Friday, 17 May 2013

Marine Debris - The Fourth Strand


Nancy Wallace, the Marine Debris Programme (MDP) Director and Division Chief, US National Oceanic and Atmospheric Administration (NOAA), provided one of the key note presentation in the opening public seminar of the Woods Hole/IWC marine debris workshop.

Nancy Wallace
Here is a excerpt of some of what she said in providing an introduction to the issues arising from marine debris in the world’s oceans. The MDP was formed in 2006 after passage of the US Marine Debris Research, Prevention and Reduction Act. 

Marine debris is a global problem, and it is an everyday problem. There is no part of the world that is untouched by debris and its impacts. It is pervasive, it is an eyesore, and it harms our natural resources. Marine debris is a threat to our environment, navigation safety, the economy, and human health.

A major marine debris issue, one that has a profound impact on natural resources is derelict fishing gear. Discarded nets, rope, and monofilament fishing line will continue fishing even as they drift through the ocean. They can entangle animals, maim them, or prevent them from hunting food. Lost or discarded traps and pots can continue to entrap animals for years after they are lost adding to resource and economic losses.  Both primary sources and secondary sources of plastic are another major issue related to marine debris. Plastics can be ingested by marine life and can lead to starvation and death. There are also many questions related to the chemical impacts of plastics and research is underway to address these.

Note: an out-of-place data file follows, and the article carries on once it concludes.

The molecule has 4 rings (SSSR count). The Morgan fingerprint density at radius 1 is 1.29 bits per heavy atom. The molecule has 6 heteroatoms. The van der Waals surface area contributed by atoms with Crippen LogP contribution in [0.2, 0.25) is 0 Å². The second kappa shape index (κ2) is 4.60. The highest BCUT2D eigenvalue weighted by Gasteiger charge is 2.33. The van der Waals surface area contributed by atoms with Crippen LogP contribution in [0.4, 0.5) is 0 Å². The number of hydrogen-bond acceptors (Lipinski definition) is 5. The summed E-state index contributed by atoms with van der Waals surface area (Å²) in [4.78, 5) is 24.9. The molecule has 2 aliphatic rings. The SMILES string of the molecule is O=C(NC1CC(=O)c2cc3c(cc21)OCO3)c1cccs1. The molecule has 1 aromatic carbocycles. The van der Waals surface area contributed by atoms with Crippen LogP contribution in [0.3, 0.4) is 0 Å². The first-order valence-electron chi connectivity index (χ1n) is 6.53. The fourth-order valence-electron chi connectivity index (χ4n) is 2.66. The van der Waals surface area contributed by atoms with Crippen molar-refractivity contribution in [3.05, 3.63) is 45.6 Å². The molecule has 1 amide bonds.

A majority of marine debris can be prevented but some cannot. Natural disasters such as Hurricane Katrina, the 2009 tsunami in American Samoa and the 2011 tsunami in Japan are examples of events that led to substantial amounts of debris entering the ocean.

While there are many challenges related to marine debris, there are also many efforts to reduce the impacts. The NOAA Marine Debris Program has established a presence throughout the United States and formed partnerships with local organizations to carry out removal and prevention projects.  There are research projects underway to address the impacts of microplastics, derelict fishing gear and economic impacts of marine debris. Examples of these projects can be found at www.marinedebris.noaa.gov.

Marine debris is a global problem and solutions must be at the global level. Two years ago, NOAA, the United Nations Environment Programme, and stakeholders from all over the globe came together to draft the Honolulu Strategy, a global strategy for reducing marine debris. 

You can find the strategy HERE.

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